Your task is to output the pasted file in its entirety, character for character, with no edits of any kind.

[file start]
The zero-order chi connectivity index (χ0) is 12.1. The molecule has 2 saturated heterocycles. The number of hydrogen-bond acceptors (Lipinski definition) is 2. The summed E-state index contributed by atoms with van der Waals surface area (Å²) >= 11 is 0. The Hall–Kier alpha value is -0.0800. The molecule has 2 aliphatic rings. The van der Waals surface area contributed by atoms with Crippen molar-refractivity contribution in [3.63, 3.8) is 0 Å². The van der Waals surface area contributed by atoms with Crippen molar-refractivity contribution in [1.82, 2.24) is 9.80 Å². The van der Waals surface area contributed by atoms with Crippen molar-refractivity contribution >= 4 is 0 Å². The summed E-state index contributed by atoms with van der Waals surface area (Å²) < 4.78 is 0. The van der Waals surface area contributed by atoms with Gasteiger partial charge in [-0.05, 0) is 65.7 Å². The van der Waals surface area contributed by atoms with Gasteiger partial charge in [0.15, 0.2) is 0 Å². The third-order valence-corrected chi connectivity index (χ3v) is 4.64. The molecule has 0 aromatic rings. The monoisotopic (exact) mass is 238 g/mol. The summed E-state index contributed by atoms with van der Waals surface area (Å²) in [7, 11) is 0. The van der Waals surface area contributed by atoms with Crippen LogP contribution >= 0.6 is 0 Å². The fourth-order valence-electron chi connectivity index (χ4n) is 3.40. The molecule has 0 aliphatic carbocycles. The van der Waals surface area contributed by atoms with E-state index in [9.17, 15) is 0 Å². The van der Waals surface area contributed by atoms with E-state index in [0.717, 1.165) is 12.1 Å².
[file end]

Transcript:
The zero-order chi connectivity index (χ0) is 12.1. The molecule has 2 saturated heterocycles. The number of hydrogen-bond acceptors (Lipinski definition) is 2. The summed E-state index contributed by atoms with van der Waals surface area (Å²) >= 11 is 0. The Hall–Kier alpha value is -0.0800. The molecule has 2 aliphatic rings. The van der Waals surface area contributed by atoms with Crippen molar-refractivity contribution in [3.63, 3.8) is 0 Å². The van der Waals surface area contributed by atoms with Crippen molar-refractivity contribution in [1.82, 2.24) is 9.80 Å². The van der Waals surface area contributed by atoms with Crippen molar-refractivity contribution >= 4 is 0 Å². The summed E-state index contributed by atoms with van der Waals surface area (Å²) < 4.78 is 0. The van der Waals surface area contributed by atoms with Gasteiger partial charge in [-0.05, 0) is 65.7 Å². The van der Waals surface area contributed by atoms with Gasteiger partial charge in [0.15, 0.2) is 0 Å². The third-order valence-corrected chi connectivity index (χ3v) is 4.64. The molecule has 0 aromatic rings. The monoisotopic (exact) mass is 238 g/mol. The summed E-state index contributed by atoms with van der Waals surface area (Å²) in [7, 11) is 0. The van der Waals surface area contributed by atoms with Crippen LogP contribution >= 0.6 is 0 Å². The fourth-order valence-electron chi connectivity index (χ4n) is 3.40. The molecule has 0 aliphatic carbocycles. The van der Waals surface area contributed by atoms with E-state index in [9.17, 15) is 0 Å². The van der Waals surface area contributed by atoms with E-state index in [0.717, 1.165) is 12.1 Å².